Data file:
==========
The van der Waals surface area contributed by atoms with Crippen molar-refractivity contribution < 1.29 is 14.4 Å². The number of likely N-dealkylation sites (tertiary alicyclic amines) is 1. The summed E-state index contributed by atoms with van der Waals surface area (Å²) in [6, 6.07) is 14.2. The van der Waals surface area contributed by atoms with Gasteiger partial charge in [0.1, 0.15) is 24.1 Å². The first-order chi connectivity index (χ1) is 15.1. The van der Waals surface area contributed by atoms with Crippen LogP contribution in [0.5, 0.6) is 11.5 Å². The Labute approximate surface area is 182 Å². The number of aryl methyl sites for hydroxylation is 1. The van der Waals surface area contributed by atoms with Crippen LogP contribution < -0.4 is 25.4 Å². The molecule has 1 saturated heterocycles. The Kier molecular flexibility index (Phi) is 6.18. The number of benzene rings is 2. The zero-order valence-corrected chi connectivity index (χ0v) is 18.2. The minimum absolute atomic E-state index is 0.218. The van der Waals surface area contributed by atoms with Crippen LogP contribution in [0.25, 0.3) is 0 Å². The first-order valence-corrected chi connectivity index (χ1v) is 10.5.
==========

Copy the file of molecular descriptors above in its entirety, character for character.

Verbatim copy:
The van der Waals surface area contributed by atoms with Crippen molar-refractivity contribution < 1.29 is 14.4 Å². The number of likely N-dealkylation sites (tertiary alicyclic amines) is 1. The summed E-state index contributed by atoms with van der Waals surface area (Å²) in [6, 6.07) is 14.2. The van der Waals surface area contributed by atoms with Gasteiger partial charge in [0.1, 0.15) is 24.1 Å². The first-order chi connectivity index (χ1) is 15.1. The van der Waals surface area contributed by atoms with Crippen LogP contribution in [0.5, 0.6) is 11.5 Å². The Labute approximate surface area is 182 Å². The number of aryl methyl sites for hydroxylation is 1. The van der Waals surface area contributed by atoms with Crippen LogP contribution < -0.4 is 25.4 Å². The molecule has 1 saturated heterocycles. The Kier molecular flexibility index (Phi) is 6.18. The number of benzene rings is 2. The zero-order valence-corrected chi connectivity index (χ0v) is 18.2. The minimum absolute atomic E-state index is 0.218. The van der Waals surface area contributed by atoms with Crippen LogP contribution in [0.25, 0.3) is 0 Å². The first-order valence-corrected chi connectivity index (χ1v) is 10.5.